Half the Sky--Nicholas D Kristof and Sheryl WuDunn
2008 by Knopf
From two of our most fiercely moral voices, a passionate call to arms against our era’s most pervasive human rights violation: the oppression of women and girls in the developing world.
With Pulitzer Prize winners Nicholas D. Kristof and Sheryl WuDunn as our guides, we undertake an odyssey through Africa and Asia to meet the extraordinary women struggling there, among them a Cambodian teenager sold into sex slavery and an Ethiopian woman who suffered devastating injuries in childbirth. Drawing on the breadth of their combined reporting experience, Kristof and WuDunn depict our world with anger, sadness, clarity, and, ultimately, hope.
They show how a little help can transform the lives of women and girls abroad. That Cambodian girl eventually escaped from her brothel and, with assistance from an aid group, built a thriving retail business that supports her family. The Ethiopian woman had her injuries repaired and in time became a surgeon. A Zimbabwean mother of five, counseled to return to school, earned her doctorate and became an expert on AIDS.
Through these stories, Kristof and WuDunn help us see that the key to economic progress lies in unleashing women’s potential. They make clear how so many people have helped to do just that, and how we can each do our part. Throughout much of the world, the greatest unexploited economic resource is the female half of the population. Countries such as China have prospered precisely because they emancipated women and brought them into the formal economy. Unleashing that process globally is not only the right thing to do; it’s also the best strategy for fighting poverty.
Deeply felt, pragmatic, and inspirational, Half the Sky is essential reading for every global citizen.
I read Half the Sky after watching the documentary of the same title on PBS a month or two ago. It was a surprisingly compelling read. The oppression of and violence toward women and the huge problems in the world are not subjects I really want to read about, but the Kristof and WuDunn spend the majority of the book on the stories of individual women. I wanted to know how these stories resolved, so I rarely wanted to put the book down. Half the Sky was a good mix of stories about individuals and information about organizations you can support financially or volunteer with. The book definitely has an agenda and a bias, but I felt like they did a good job of addressing the issues with a decent amount of objectivity. They represented the complexity of each issue, frankly acknowledging that there is no easy fix for any of these problems, but still make you feel able to help. The book focused on sex slavery, education, maternal health, and violence against women.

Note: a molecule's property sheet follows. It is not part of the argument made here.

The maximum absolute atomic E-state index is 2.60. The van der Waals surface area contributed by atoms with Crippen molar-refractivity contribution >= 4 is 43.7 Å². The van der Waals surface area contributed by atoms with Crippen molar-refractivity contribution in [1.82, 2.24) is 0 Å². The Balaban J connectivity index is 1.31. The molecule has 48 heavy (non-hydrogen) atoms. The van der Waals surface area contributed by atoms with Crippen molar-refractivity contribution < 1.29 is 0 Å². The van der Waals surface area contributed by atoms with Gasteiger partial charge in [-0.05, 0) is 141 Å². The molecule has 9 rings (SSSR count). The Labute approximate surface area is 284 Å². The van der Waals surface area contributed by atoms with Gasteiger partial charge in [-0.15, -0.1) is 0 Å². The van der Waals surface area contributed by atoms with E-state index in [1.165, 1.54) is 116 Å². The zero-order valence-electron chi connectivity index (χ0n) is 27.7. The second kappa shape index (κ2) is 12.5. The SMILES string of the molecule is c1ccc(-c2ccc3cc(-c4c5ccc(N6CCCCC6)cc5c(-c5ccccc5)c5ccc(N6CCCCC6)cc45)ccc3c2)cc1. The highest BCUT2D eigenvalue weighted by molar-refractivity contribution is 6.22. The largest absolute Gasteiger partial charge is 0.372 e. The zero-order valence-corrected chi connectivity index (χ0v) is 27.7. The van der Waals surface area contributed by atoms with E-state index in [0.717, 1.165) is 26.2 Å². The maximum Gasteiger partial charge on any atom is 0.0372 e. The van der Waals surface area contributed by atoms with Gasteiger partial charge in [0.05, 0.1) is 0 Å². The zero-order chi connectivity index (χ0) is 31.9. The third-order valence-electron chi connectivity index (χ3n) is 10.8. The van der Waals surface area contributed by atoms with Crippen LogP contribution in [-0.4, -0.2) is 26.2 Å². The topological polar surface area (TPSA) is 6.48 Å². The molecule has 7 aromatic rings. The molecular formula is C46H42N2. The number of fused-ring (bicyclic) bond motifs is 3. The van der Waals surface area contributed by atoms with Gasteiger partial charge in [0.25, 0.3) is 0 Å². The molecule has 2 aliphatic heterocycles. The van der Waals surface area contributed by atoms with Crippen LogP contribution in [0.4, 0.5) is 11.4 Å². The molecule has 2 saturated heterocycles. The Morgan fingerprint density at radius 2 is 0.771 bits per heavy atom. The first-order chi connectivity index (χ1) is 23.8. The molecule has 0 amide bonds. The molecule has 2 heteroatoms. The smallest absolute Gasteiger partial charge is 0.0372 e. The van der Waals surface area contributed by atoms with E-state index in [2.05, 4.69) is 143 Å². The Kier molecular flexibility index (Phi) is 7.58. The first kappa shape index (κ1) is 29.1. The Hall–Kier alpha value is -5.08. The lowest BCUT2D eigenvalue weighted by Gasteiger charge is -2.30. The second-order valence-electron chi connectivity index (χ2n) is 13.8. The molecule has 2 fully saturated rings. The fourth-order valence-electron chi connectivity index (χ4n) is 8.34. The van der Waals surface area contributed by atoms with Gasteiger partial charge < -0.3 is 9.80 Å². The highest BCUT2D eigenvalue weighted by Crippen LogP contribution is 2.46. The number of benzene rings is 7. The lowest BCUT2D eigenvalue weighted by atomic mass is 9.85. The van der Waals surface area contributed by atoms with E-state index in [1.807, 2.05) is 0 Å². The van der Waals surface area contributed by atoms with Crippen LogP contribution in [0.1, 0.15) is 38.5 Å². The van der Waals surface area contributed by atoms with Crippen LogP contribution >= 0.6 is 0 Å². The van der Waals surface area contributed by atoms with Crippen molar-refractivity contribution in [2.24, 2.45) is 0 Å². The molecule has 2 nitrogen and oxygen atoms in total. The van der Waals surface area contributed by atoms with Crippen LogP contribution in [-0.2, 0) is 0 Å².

The book was very effective in its progression. We learn about a teenaged girl who is raped with a stick and develops a fistula (a hole in her vaginal canal into her rectum or bladder). We dwell on that horribleness for a little while. Then we learn that those kinds of injuries are sustained all the time in childbirth because mother's don't get the proper medical attention or even help from a trained midwife. The injustice is heightened and we want to do something to change the situation.
In any book like this, we run into the conundrum of respecting other cultures' beliefs and practices while at the same time standing up for what is right. They did a good job of, for the most part, describing things that most people would agree are not cultural things but universal human rights violation, such as the lack of prenatal care and medical services to lessen maternal mortality. The spent a small amount of time on female genital cutting and mentioned head scarves (head scarves are not inherently oppressive, but a matter of modesty), which are more culturally loaded. Though one of authors is Chinese American, both authors are American, so the book is written from a Western perspective. I don't think that discredits or invalidates the book. Half the Sky is still draws awareness to the issues, even if the stories are told by someone outside the problem.
My main criticism of the book is that it ignores violence discrimination against women in the United States, where we are far more likely to be able to have an impact. I understand that they wanted to focus on the developing world, but ignoring the domestic abuse that happens in our own neighborhoods felt like a gross oversight.
Overall, it was a very good read. I didn't expect to like it as much as I did. Though the subject matter is disturbing, they did a good job of presenting it tastefully.